Getting older, not necessarily wiser!
Having used the terms relative and absolute on occasion when referring to file paths and locations, I thought I should take some time to explain what these terms mean. This will be specifically in regard to a Linux file system, but may be generally relevant to other Operating Systems.
When discussing a path to a file or directory (in Linux), a forward slash delineates the path through the file system. In a Linux file system the top level is represented by the forward slash or “/”. All directories reside under the forward slash. For example, the user home directories are kept in the top level home folder which would be written as “/home”. The home directory for user 1 wound then be represented as “/home/user1”, and user 2 would be “/home/user2”.
/ |_ home | |_ user1 | | |_ Documents | | | |_ Story.odt | | |_ Pictures | |_ user2 | | |_Pictures | | | |_ Flower.jpg
Note, for a generic overview of the Linux file system please refer to Linux File System Hierarchy Standard.
Note, on a Windows system a path would look more like “C:\User\User1”. Note the use of a hard drive letter, and the backward slash. In Linux hard drives are attached to a directory in the file tree, not called out separately.
An absolute path to a file is the full path, starting at the top of the file tree. In the above example, the absolute path to the Story.odt file is “/home/user1/Documents/Story.odt”.
When performing command line functions, absolute paths will always work (assuming you have permissions for the file which is another subject for another post). The downside to absolute paths is how long they can be. For example on a standard Debian system, if you need the gvim.svg icon, the absolute path from the top of the file tree would be “/usr/share/icons/hicolor/scalable/apps/gvim.svg”. That is a drill down though six directories to finally get to the wanted file.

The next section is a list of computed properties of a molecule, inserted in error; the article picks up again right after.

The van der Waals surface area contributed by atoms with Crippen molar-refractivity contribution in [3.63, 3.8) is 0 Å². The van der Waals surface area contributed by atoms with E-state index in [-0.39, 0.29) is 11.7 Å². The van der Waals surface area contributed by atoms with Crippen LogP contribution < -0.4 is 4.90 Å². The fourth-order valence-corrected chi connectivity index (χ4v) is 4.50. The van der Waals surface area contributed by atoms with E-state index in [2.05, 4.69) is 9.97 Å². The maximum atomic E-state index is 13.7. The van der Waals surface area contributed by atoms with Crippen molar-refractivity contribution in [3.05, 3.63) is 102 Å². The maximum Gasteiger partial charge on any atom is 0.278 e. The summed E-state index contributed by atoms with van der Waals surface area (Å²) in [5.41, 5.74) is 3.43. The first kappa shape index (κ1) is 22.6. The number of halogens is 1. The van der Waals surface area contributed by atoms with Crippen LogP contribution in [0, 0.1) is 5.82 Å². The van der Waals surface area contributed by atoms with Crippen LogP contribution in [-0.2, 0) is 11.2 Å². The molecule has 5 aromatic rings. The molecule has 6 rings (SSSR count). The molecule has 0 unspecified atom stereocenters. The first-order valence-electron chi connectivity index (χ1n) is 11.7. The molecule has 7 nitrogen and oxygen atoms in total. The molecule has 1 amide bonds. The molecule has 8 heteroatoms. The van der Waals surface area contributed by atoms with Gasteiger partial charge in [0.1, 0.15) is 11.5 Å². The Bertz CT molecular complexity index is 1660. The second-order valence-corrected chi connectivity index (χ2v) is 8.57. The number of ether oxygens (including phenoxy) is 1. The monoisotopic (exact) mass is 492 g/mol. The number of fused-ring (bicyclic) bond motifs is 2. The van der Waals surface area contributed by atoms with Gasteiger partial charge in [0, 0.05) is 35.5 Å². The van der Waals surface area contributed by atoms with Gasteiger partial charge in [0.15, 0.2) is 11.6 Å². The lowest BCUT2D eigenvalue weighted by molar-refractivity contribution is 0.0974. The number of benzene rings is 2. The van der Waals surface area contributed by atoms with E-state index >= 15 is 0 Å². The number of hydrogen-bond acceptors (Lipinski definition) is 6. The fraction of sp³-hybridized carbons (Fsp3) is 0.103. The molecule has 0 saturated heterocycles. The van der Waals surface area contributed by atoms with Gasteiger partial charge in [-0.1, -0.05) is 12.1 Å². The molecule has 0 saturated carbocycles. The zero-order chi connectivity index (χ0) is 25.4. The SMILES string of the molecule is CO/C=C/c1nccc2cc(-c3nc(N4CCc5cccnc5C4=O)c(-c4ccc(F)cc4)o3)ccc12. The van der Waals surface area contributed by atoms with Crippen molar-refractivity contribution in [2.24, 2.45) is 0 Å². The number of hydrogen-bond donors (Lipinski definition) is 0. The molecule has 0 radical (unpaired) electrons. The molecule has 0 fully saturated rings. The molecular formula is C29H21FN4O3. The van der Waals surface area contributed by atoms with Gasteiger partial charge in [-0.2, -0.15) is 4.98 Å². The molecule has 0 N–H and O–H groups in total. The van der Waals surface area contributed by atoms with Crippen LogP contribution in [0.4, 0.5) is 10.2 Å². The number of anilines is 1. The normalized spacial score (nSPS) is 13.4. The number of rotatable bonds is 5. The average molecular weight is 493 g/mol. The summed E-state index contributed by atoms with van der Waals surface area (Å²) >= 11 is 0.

A relative path is the file path between two locations in the file system. Linux uses two special directory types for this. If you do a ls -a, you will see two hidden directories that appear at the top of the file tree. These are labeled “.” and “..”. The first is representative of your current working directory, and can be used for things like running code from your current directory. The second one represents the parent directory of your current working directory.
If you are in the user1 directory from above, and you want to list the contents of the user2 directory using an absolute path, then you would enter “ls /home/user1”. However since both user1 and user2 have the same parent directory, /home, you could use the relative path “ls ../user2”.
Lets say you are working in the /home/user1/Documents directory on the file Story.odt, and you want to grab a copy of Flower.jpg from user2. To grab a copy using relative paths you would enter either absolute or relative paths. Note that file/directory names in Linux are case sensitive.
cp /home/user2/Pictures/Flower.jpg /home/user1/Documents/Flower.jpg
cp ../user2/Pictures/Flower.jpg ./
The “..” brings us up one level to the home directory, from which we enter user2 and select the directory path and file to copy. Then for the destination we use “./” which means our current working directory, and because of the way cp works, it copies the file with the same name to that directory. Note we could have provided a different name for the file if we wanted.
Both absolute and relative paths can technically be used interchangeably. The situation will determine which is easier to type (shorter). This brief outline should provide you with enough information to use both as needed. It is up to you to determine which one will be more efficient for any given situation.